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Precolumbian American and Polynesian Sailors

A study on human genetics published in the journal Nature on July 8, 2020, lends support for the long-hypothesized Precolumbian contact between Native Americans and Polynesian sailors. A research team led by Stanford University physicist Alexander G. Ioannidis performed a high-density genome-wide analysis of modern Polynesian people. The study found traces of a Precolumbian admixture of Native American genes among a group of 166 individuals from Rapa Nui (also known as Easter Island), and another 188 individuals from islands spanning the Pacific.

The genetic analysis identified myriad traces of what was already known of the history and archaeology of the original colonization of the Polynesian islands, as well as that of the much later European colonization. For example, evidence was found for the presence of Native Americans at the time of the European colonization of Rapa Nui, between 1722 and 1870 CE—the Europeans brought enslaved Native Americans with them when they landed. But the analysis also clearly provides evidence of the presence of Native American people in the Marquesas islands as early as 1150—1230 CE, well before European imperialism reached this part of the world. (The following map is from the open-source article by Valentí Rull; EI is Easter Island).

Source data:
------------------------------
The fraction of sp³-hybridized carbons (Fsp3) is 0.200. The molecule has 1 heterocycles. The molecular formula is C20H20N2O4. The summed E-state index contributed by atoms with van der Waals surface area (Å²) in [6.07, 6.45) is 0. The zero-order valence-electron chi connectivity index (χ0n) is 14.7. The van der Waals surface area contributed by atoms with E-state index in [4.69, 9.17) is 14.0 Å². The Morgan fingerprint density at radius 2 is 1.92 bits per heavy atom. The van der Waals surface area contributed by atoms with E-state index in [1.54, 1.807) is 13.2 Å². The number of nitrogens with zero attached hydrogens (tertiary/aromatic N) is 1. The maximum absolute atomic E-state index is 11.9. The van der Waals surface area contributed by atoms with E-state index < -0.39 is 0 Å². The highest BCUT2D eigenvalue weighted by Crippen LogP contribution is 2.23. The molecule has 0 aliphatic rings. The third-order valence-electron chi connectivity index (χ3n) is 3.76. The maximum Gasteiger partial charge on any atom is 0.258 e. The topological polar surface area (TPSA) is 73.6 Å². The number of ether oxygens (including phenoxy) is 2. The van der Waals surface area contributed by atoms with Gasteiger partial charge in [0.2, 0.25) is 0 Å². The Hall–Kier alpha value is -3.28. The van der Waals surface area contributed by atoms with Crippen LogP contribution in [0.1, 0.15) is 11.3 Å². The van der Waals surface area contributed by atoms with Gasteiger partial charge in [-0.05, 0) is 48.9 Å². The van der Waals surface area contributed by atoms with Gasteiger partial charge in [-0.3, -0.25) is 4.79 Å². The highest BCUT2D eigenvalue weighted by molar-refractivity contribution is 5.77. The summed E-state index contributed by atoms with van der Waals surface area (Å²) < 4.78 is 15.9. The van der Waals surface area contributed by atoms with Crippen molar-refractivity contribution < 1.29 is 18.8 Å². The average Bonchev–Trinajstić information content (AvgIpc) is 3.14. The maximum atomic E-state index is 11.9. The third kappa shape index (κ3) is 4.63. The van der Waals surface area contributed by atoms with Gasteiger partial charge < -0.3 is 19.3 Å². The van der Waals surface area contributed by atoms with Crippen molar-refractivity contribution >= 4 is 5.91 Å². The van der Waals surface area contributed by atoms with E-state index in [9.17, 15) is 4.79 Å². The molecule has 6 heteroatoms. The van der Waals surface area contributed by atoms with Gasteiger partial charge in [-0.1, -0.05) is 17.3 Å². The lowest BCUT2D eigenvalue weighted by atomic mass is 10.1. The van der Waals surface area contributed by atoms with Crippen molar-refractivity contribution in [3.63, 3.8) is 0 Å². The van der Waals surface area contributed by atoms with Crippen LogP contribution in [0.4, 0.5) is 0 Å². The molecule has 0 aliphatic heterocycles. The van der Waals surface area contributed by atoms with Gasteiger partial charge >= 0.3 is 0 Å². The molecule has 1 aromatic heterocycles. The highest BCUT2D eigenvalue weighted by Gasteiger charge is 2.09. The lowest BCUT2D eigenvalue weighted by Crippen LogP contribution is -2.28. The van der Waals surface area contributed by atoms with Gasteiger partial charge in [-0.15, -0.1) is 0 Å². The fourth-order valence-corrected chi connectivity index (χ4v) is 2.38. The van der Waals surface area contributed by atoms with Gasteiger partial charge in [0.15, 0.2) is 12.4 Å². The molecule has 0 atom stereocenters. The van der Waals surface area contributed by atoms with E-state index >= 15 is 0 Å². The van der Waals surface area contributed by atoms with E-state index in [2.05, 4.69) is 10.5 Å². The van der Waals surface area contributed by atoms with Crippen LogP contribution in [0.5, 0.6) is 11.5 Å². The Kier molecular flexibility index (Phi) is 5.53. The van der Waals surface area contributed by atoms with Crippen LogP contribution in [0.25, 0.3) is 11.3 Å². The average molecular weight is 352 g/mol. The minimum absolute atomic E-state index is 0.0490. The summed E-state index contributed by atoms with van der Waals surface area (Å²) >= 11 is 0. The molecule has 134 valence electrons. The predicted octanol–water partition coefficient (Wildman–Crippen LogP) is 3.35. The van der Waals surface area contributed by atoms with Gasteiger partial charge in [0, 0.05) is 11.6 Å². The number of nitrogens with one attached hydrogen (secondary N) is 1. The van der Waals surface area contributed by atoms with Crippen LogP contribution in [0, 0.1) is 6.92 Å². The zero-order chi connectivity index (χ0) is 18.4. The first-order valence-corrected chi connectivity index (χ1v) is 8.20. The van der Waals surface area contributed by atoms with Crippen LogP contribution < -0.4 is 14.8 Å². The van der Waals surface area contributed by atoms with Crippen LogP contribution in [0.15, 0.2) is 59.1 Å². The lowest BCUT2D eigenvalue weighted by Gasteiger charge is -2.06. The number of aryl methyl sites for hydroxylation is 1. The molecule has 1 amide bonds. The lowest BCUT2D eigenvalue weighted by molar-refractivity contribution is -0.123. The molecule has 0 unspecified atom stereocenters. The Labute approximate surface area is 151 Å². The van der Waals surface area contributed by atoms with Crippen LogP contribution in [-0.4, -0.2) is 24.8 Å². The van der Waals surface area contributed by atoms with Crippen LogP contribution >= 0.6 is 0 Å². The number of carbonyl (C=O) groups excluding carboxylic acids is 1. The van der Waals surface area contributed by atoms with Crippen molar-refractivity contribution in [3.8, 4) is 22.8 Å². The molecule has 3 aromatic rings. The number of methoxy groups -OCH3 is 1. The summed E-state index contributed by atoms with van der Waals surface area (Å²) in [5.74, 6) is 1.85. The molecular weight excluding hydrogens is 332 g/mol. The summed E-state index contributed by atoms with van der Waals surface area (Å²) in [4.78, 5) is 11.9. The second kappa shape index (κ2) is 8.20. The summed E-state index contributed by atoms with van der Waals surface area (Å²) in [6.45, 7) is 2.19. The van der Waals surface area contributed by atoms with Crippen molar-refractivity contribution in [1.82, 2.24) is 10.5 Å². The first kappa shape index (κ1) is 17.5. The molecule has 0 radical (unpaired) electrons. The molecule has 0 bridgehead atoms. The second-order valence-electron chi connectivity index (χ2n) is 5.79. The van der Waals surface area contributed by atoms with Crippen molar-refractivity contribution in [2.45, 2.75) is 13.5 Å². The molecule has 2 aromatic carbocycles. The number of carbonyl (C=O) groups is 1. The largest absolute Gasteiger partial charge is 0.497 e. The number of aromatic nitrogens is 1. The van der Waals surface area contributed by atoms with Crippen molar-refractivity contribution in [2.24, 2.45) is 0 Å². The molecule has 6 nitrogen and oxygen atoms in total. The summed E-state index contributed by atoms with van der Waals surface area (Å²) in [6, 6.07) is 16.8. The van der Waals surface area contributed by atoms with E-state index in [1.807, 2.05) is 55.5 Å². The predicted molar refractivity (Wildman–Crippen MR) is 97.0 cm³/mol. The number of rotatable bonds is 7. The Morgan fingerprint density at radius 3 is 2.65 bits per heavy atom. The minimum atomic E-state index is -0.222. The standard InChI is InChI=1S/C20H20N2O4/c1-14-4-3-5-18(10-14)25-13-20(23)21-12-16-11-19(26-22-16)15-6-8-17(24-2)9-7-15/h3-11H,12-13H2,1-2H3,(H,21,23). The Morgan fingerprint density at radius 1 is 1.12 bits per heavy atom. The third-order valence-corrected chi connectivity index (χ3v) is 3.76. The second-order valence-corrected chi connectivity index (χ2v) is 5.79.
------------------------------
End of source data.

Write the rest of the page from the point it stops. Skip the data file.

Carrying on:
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The Pacific islands were colonized by a long, slow process that started from Taiwan about 5,500 years ago. Untold generations later, their descendants arrived on Rapa Nui about 1200, and visited the South American mainland by the 15th or 16th century. According to the new research, a small contingent of Americans came westward about 1150. The idea that the Americans went westward had been proposed by explorer/ethnographer Thor Heyerdahl in 1947 after he'd built a raft and followed the currents to take him into the Pacific islands. Heyerdahl had a more grandiose idea for the American component: but he landed at Tuamotu south of the Marquesas and his sailing strategy is the one hypothesized today.